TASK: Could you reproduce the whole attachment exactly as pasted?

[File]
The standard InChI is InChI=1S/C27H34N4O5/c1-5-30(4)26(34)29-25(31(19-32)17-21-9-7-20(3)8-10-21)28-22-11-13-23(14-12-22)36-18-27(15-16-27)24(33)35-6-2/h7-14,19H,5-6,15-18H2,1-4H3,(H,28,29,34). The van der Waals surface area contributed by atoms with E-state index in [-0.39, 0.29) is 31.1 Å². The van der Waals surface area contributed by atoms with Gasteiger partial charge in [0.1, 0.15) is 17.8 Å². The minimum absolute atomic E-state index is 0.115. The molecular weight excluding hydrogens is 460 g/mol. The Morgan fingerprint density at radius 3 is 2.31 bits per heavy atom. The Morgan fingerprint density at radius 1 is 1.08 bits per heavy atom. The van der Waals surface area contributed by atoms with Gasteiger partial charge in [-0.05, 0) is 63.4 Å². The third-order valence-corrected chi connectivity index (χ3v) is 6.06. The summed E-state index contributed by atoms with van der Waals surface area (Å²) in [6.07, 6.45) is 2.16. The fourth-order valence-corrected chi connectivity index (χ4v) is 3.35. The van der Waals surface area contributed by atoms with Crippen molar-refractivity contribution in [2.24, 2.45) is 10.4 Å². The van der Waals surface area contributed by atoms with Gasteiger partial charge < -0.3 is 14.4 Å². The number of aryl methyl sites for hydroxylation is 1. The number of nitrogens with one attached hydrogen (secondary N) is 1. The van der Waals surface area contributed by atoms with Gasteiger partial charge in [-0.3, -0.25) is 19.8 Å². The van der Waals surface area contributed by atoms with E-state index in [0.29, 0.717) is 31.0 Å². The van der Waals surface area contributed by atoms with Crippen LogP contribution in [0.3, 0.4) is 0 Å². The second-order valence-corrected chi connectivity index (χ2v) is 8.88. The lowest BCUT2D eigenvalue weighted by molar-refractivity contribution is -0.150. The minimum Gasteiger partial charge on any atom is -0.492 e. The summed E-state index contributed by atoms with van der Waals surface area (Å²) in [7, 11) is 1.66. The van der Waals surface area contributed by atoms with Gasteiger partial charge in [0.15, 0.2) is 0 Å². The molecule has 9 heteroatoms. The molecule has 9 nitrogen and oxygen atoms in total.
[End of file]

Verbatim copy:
The standard InChI is InChI=1S/C27H34N4O5/c1-5-30(4)26(34)29-25(31(19-32)17-21-9-7-20(3)8-10-21)28-22-11-13-23(14-12-22)36-18-27(15-16-27)24(33)35-6-2/h7-14,19H,5-6,15-18H2,1-4H3,(H,28,29,34). The van der Waals surface area contributed by atoms with E-state index in [-0.39, 0.29) is 31.1 Å². The van der Waals surface area contributed by atoms with Gasteiger partial charge in [0.1, 0.15) is 17.8 Å². The minimum absolute atomic E-state index is 0.115. The molecular weight excluding hydrogens is 460 g/mol. The Morgan fingerprint density at radius 3 is 2.31 bits per heavy atom. The Morgan fingerprint density at radius 1 is 1.08 bits per heavy atom. The van der Waals surface area contributed by atoms with Gasteiger partial charge in [-0.05, 0) is 63.4 Å². The third-order valence-corrected chi connectivity index (χ3v) is 6.06. The summed E-state index contributed by atoms with van der Waals surface area (Å²) in [6.07, 6.45) is 2.16. The fourth-order valence-corrected chi connectivity index (χ4v) is 3.35. The van der Waals surface area contributed by atoms with Crippen molar-refractivity contribution in [2.24, 2.45) is 10.4 Å². The van der Waals surface area contributed by atoms with Gasteiger partial charge < -0.3 is 14.4 Å². The number of aryl methyl sites for hydroxylation is 1. The number of nitrogens with one attached hydrogen (secondary N) is 1. The van der Waals surface area contributed by atoms with Gasteiger partial charge in [-0.3, -0.25) is 19.8 Å². The van der Waals surface area contributed by atoms with E-state index in [0.29, 0.717) is 31.0 Å². The van der Waals surface area contributed by atoms with Crippen LogP contribution in [0.3, 0.4) is 0 Å². The second-order valence-corrected chi connectivity index (χ2v) is 8.88. The lowest BCUT2D eigenvalue weighted by molar-refractivity contribution is -0.150. The minimum Gasteiger partial charge on any atom is -0.492 e. The summed E-state index contributed by atoms with van der Waals surface area (Å²) in [7, 11) is 1.66. The van der Waals surface area contributed by atoms with Gasteiger partial charge in [0.15, 0.2) is 0 Å². The molecule has 9 heteroatoms. The molecule has 9 nitrogen and oxygen atoms in total.